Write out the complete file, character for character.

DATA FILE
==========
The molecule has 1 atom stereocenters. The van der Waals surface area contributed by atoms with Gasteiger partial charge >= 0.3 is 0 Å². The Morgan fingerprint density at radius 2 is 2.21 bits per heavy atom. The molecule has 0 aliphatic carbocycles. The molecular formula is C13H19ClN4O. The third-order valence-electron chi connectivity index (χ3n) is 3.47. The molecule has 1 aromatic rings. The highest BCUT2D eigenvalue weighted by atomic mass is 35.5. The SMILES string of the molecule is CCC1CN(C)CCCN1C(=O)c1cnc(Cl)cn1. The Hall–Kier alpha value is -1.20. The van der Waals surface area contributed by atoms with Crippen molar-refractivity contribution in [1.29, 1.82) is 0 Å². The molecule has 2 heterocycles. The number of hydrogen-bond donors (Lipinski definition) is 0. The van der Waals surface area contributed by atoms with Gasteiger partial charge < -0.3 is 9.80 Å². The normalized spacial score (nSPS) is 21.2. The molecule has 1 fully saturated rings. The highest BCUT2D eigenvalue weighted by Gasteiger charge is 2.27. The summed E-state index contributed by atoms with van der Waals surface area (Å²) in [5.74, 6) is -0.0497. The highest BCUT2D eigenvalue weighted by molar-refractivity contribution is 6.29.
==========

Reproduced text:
The molecule has 1 atom stereocenters. The van der Waals surface area contributed by atoms with Gasteiger partial charge >= 0.3 is 0 Å². The Morgan fingerprint density at radius 2 is 2.21 bits per heavy atom. The molecule has 0 aliphatic carbocycles. The molecular formula is C13H19ClN4O. The third-order valence-electron chi connectivity index (χ3n) is 3.47. The molecule has 1 aromatic rings. The highest BCUT2D eigenvalue weighted by atomic mass is 35.5. The SMILES string of the molecule is CCC1CN(C)CCCN1C(=O)c1cnc(Cl)cn1. The Hall–Kier alpha value is -1.20. The van der Waals surface area contributed by atoms with Crippen molar-refractivity contribution in [1.29, 1.82) is 0 Å². The molecule has 2 heterocycles. The number of hydrogen-bond donors (Lipinski definition) is 0. The van der Waals surface area contributed by atoms with Gasteiger partial charge < -0.3 is 9.80 Å². The normalized spacial score (nSPS) is 21.2. The molecule has 1 fully saturated rings. The highest BCUT2D eigenvalue weighted by Gasteiger charge is 2.27. The summed E-state index contributed by atoms with van der Waals surface area (Å²) in [5.74, 6) is -0.0497. The highest BCUT2D eigenvalue weighted by molar-refractivity contribution is 6.29.